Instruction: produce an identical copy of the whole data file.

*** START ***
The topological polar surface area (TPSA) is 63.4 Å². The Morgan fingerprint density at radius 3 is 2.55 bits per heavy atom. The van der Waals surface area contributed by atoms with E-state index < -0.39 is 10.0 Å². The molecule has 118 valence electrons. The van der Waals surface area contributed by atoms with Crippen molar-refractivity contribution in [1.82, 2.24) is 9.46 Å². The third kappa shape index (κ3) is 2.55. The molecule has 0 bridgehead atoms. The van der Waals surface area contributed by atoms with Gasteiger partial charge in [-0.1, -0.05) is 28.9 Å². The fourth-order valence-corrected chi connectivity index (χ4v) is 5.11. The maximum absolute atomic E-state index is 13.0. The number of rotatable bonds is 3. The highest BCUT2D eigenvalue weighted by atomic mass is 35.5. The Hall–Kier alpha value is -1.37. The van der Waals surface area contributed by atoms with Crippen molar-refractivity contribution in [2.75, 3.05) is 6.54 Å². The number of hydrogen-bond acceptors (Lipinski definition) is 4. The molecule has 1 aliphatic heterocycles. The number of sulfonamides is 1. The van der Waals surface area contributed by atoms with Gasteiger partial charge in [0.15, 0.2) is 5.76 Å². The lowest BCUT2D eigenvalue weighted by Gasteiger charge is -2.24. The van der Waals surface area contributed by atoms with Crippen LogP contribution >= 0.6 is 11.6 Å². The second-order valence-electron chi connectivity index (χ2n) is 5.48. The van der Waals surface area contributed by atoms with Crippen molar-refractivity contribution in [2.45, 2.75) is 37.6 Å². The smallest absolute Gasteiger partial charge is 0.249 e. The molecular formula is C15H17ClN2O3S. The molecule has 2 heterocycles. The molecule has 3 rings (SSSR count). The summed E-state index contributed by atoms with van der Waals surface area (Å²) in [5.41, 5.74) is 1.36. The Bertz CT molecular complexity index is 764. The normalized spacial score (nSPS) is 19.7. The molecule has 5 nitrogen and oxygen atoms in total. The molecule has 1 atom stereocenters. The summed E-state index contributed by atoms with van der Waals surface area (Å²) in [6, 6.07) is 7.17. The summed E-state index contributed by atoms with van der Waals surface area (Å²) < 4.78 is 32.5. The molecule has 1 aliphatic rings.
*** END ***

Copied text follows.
The topological polar surface area (TPSA) is 63.4 Å². The Morgan fingerprint density at radius 3 is 2.55 bits per heavy atom. The van der Waals surface area contributed by atoms with E-state index < -0.39 is 10.0 Å². The molecule has 118 valence electrons. The van der Waals surface area contributed by atoms with Crippen molar-refractivity contribution in [1.82, 2.24) is 9.46 Å². The third kappa shape index (κ3) is 2.55. The molecule has 0 bridgehead atoms. The van der Waals surface area contributed by atoms with Gasteiger partial charge in [-0.1, -0.05) is 28.9 Å². The fourth-order valence-corrected chi connectivity index (χ4v) is 5.11. The maximum absolute atomic E-state index is 13.0. The number of rotatable bonds is 3. The highest BCUT2D eigenvalue weighted by atomic mass is 35.5. The Hall–Kier alpha value is -1.37. The van der Waals surface area contributed by atoms with Crippen molar-refractivity contribution in [2.75, 3.05) is 6.54 Å². The number of hydrogen-bond acceptors (Lipinski definition) is 4. The molecule has 1 aliphatic heterocycles. The number of sulfonamides is 1. The van der Waals surface area contributed by atoms with Gasteiger partial charge in [0.15, 0.2) is 5.76 Å². The lowest BCUT2D eigenvalue weighted by Gasteiger charge is -2.24. The van der Waals surface area contributed by atoms with Crippen LogP contribution >= 0.6 is 11.6 Å². The second-order valence-electron chi connectivity index (χ2n) is 5.48. The van der Waals surface area contributed by atoms with Crippen molar-refractivity contribution in [2.45, 2.75) is 37.6 Å². The smallest absolute Gasteiger partial charge is 0.249 e. The molecular formula is C15H17ClN2O3S. The molecule has 2 heterocycles. The molecule has 3 rings (SSSR count). The summed E-state index contributed by atoms with van der Waals surface area (Å²) in [5.41, 5.74) is 1.36. The Bertz CT molecular complexity index is 764. The normalized spacial score (nSPS) is 19.7. The molecule has 5 nitrogen and oxygen atoms in total. The molecule has 1 atom stereocenters. The summed E-state index contributed by atoms with van der Waals surface area (Å²) in [6, 6.07) is 7.17. The summed E-state index contributed by atoms with van der Waals surface area (Å²) < 4.78 is 32.5. The molecule has 1 aliphatic rings.